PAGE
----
The “Red Book”. A feverishly-written, obtuse and deeply personal set of journal entries documenting one man’s descent into the bowels of his subconscious. For nearly a century, this remarkable story has remained a closely-guarded secret, despite it having given birth to one of the most significant psychotherapy methods in history.
That man, in case you were wondering, was Carl Gustav Jung; the Red Book is a documentation of the psychiatrist’s “creative madness” in 1913– during which he experienced vivid hallucinations and underwent a radical transformation as he grappled with his own inner world, emerging finally with the seeds of radical new theories of mythology, collective consciousness, dream interpretation and the imagination.
This text– along with Jung’s bizarrely vivid and intricate drawings– will be made available to the public this October, in what is sure to be a strange and unusual journey for readers.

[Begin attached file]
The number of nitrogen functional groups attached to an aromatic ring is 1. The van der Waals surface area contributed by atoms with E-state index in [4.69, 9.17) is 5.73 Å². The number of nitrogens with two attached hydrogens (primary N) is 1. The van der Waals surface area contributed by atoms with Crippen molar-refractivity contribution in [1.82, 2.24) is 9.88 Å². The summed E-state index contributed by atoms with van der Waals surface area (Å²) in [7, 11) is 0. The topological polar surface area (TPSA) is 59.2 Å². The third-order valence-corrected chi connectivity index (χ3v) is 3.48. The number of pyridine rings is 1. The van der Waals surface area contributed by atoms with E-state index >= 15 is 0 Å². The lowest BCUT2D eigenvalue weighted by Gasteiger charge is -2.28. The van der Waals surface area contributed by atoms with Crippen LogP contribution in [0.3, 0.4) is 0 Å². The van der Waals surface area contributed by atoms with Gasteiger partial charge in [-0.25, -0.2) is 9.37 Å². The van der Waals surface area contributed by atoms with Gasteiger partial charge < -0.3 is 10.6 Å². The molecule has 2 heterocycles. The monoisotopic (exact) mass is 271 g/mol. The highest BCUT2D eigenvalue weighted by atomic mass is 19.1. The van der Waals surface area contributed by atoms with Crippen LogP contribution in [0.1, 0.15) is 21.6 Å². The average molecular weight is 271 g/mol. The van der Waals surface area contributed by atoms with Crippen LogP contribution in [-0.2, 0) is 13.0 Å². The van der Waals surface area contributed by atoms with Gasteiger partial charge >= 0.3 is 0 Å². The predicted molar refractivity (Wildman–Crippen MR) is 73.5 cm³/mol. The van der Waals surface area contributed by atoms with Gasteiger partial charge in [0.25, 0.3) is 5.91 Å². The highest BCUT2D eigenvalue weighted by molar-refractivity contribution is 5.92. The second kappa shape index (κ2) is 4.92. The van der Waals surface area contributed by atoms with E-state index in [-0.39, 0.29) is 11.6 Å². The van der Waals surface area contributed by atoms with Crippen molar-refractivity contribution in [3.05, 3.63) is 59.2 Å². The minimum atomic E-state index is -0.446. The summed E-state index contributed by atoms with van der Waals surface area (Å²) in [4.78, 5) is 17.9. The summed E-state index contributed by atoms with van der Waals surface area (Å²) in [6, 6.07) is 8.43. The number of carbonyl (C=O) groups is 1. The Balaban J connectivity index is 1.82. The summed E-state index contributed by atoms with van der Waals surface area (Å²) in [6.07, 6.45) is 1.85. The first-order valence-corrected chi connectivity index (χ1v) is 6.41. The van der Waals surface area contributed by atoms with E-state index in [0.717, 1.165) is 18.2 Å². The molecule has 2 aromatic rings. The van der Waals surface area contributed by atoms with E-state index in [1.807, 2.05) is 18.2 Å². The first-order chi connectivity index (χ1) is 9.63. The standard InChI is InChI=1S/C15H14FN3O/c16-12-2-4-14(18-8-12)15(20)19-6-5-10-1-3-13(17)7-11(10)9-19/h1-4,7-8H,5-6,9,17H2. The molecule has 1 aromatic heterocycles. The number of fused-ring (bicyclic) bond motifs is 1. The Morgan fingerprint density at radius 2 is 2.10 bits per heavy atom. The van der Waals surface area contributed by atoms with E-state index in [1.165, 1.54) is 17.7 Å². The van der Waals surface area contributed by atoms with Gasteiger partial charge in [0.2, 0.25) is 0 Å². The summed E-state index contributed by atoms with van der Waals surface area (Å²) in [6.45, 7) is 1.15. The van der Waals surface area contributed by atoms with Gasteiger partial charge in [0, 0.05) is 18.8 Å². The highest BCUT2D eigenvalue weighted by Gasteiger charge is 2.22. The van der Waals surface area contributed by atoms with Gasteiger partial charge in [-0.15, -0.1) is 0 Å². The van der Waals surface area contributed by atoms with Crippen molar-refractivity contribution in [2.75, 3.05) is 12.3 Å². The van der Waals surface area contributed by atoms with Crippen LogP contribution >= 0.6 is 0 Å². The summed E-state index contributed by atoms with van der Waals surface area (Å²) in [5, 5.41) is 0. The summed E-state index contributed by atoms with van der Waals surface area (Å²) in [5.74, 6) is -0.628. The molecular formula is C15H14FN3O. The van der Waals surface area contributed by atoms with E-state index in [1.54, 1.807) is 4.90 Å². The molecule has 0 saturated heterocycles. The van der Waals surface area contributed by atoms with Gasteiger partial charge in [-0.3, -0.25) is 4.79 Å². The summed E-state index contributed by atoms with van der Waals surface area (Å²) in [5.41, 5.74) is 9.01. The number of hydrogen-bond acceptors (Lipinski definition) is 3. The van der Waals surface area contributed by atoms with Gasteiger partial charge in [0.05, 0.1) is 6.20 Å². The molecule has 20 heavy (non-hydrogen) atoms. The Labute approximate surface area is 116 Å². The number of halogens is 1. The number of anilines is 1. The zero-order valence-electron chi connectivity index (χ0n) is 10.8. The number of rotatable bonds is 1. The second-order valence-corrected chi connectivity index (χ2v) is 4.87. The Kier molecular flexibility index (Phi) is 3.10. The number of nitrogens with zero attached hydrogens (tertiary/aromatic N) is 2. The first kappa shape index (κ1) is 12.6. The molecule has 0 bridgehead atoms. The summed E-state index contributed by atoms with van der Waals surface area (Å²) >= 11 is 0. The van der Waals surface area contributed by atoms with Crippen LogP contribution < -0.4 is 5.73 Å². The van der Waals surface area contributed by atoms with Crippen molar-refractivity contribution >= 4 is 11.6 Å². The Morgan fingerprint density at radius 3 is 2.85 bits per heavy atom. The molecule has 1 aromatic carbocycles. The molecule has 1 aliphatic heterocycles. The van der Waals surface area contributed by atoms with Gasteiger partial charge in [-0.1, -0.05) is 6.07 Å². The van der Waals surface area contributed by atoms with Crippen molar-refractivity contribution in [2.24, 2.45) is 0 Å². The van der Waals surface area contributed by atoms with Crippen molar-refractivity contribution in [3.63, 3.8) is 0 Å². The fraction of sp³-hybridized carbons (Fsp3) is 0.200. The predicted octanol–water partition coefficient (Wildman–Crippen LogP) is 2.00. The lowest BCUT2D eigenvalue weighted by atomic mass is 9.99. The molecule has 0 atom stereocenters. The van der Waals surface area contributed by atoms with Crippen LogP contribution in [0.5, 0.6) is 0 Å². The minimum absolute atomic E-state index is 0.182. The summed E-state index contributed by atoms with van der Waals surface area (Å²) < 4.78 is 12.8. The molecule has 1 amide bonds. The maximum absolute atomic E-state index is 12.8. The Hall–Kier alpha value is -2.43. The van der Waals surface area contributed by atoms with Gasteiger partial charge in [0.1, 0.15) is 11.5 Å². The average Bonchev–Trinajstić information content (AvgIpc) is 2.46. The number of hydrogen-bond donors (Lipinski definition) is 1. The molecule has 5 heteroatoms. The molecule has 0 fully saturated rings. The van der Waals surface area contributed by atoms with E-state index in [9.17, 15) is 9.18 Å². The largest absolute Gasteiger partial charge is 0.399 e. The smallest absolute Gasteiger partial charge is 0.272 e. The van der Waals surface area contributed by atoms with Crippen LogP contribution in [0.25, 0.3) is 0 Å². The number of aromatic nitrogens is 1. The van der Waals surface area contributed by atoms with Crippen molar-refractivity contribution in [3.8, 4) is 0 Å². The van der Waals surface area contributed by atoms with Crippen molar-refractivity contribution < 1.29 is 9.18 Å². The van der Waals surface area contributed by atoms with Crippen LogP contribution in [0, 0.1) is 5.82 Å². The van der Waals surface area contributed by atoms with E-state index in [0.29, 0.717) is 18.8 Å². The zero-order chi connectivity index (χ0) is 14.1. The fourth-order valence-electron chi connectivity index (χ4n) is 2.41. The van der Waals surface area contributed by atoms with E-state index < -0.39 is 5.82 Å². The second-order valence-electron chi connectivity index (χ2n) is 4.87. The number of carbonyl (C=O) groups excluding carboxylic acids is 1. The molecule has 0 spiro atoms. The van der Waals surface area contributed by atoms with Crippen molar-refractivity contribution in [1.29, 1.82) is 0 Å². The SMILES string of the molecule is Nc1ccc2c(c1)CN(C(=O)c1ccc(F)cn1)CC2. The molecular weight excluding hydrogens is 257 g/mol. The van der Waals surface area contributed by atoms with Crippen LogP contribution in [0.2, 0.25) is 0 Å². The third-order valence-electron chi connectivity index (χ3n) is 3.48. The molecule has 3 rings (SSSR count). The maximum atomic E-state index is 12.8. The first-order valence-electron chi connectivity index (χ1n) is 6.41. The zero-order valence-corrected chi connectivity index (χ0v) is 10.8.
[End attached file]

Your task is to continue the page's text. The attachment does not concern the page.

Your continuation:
“The text is dense, often poetic, always strange,” writes a wonderful New York Times article on the story. But there is no doubt– “Once it’s published, there will be a ‘before’ and ‘after’ of Jungian scholarship.”
Once again I am impressed by the courage this must have taken to complete– much less publish nearly 100 years later. Can’t wait!
Axel Peemoeller’s phenomenal treatment of Melbourne’s “Eureka” carpark uses distorted signage splayed across entire walls, beams, and floors; nearly illegible at close range, at the right height and distance the words become two-dimensional, literally “popping out” of the walls and directing drivers where to go.
Peemoeller says that the design has one “numerous international awards” but has not mentioned which. The amount of work that went into this is clearly worthy of such awards! I’m still not entirely sure how a project like this gets put together.
I would especially love to see this in motion–watching the perfectly-clear letters begin to distort and flicker into meaninglessness would be amazing. Any Australians want to put up some video?